Record keeping and human rights

“...the concentration of power and the subjection of individuals will increase...in the same proportion as their ignorance.” 

Alexis de Tocqueville, Democracy in America, Part II, Book IV

The complaint about Immigration New Zealand from the New Zealand Council for Civil Liberties to the Chief Archivist, which is posted on this website, has highlighted the importance of being vigilant about the activities of government to ensure full records are created and maintained.  The complaint stems from the recent news story about Immigration New Zealand issuing a directive to its workers not to record (i.e. omit) any information or rationale that may lead to extra paperwork and be subject to scrutiny in judicial review or complaint to the Ombudsman.

Open and democratic government

Limited access to information helps to breed corruption in a government, and laws giving access to information are designed to counter this.  These laws promote honesty in government through accountability and transparency by providing the citizens with a legal right to obtain full and accurate information about the activities and decisions of their government.  This in turn increases democracy, and confidence in the governmental process.  The right to information is a fundamental requirement for citizens to be able to fully understand government policies, which in turn can help to create a more informed public who can then more ably take part in the democratic process and, ultimately, can better hold a government to account. 

The importance of freedom to information is recognised internationally.  The Law Ministers of the Commonwealth declared in 1980  “public participation in the democratic and governmental process was at its most meaningful when citizens had adequate access to official information”.[1]  In 1995 the United Nations Special Rapporteur on Freedom of Opinion and Expression noted that “the right to seek or have access to information is one of the most essential elements of freedom...”.[2]  In 1999 the Law Ministers of the Commonwealth adopted principles that considered the right to know and freedom of information to be a human right. 

Openness and NZ law

Here in New Zealand the Official Information Act (OIA)(1982) states that one of its purposes is to encourage the more effective participation of people in the making and administration of laws and policies, and promoting the accountability of Ministers and officials.[3]  The Bill of Rights affirms the right to seek, and receive information.[4]   The Declaration on Open and Transparent Government, which was approved by Cabinet on 8 August 2011, stated, “building on New Zealand’s democratic tradition, the government commits to actively releasing...data”.  In noting that access to information is a right not a privilege, the declaration recognised that the government holds data on behalf of the New Zealand public, and that releasing it encourages more involvement in government decision-making.[5]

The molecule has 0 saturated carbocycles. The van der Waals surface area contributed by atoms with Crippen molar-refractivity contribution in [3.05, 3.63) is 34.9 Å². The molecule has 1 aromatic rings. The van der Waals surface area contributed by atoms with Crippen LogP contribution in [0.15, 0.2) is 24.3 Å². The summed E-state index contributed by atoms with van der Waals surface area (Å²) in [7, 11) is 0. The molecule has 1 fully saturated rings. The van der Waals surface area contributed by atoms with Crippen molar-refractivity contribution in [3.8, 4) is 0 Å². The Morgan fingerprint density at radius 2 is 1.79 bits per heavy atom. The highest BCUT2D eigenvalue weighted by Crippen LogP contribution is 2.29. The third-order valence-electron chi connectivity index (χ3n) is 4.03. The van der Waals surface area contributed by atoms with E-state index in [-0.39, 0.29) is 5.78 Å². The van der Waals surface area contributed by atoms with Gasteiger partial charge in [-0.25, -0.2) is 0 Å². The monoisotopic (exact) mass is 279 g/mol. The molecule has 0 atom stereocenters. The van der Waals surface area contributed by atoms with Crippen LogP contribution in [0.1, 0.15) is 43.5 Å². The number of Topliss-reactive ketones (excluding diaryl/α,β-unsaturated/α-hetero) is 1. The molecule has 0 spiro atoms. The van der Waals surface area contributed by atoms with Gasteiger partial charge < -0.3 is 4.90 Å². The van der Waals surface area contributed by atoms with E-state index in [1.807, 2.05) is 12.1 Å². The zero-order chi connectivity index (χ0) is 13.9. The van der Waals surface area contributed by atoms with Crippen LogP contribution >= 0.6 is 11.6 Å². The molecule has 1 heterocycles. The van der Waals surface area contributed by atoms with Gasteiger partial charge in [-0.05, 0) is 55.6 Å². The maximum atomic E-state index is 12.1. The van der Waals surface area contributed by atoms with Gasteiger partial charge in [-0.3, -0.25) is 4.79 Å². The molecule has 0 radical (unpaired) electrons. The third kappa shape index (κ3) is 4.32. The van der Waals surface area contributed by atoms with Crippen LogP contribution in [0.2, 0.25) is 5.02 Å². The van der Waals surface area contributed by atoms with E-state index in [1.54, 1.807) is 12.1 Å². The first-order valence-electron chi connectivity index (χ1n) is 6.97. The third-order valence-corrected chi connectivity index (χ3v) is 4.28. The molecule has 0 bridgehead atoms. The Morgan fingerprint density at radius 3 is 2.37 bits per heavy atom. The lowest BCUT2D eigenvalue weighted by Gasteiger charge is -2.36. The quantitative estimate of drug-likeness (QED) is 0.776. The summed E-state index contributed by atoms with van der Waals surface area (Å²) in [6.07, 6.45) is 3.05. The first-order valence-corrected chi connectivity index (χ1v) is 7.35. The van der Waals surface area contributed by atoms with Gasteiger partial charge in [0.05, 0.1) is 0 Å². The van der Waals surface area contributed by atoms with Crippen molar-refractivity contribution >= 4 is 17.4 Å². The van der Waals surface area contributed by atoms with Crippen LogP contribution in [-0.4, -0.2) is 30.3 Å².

Openness without record keeping is pointless

However without the government creating and maintaining full and accurate records regarding their activities and decision-making, any law guaranteeing access to information is worthless.  An accountable and effective record-keeping programme is essential to the provision of access of information to the public.  In the Declaration of Open and Transparent Government it was recognised that the data and information that the government holds on behalf of the public must be open, trusted and authoritative, and well managed.  This has been highlighted by the case of the Immigration New Zealand directive not to record information.  This directive directly contradicts the Public Records Act 2005, which states that one of its purposes is to enable the Government to be held accountable by “ensuring that full and accurate records of the affairs of central and local government are created and maintained”.[6]

Even with strong legislation in place that guarantees the public access to information, if there is no proper creation and management of records then government simply cannot provide access to the information that citizens may request.  If governments do not maintain these records then they cannot be transparent in their actions or held accountable for those actions, in effect rendering any freedom to information acts toothless.


[1]Promoting Open Government: Commonwealth Principles and Guidelines on the Right to Know’ background paper for the Commonwealth Expert Group Meeting on the Right to Know and the Promotion of Democracy and Development, London, 30-31 March 1999.

[2]Report of the Special Rapporteur, Promotion and protection of the right to freedom of opinion and expression, UN Doc. E/CN.4/1995/31, 14 December 1995, para. 35.

[3]OIA Part 1, Section 4

[4]Part 2, Section 14

[6]Part 1, Section 3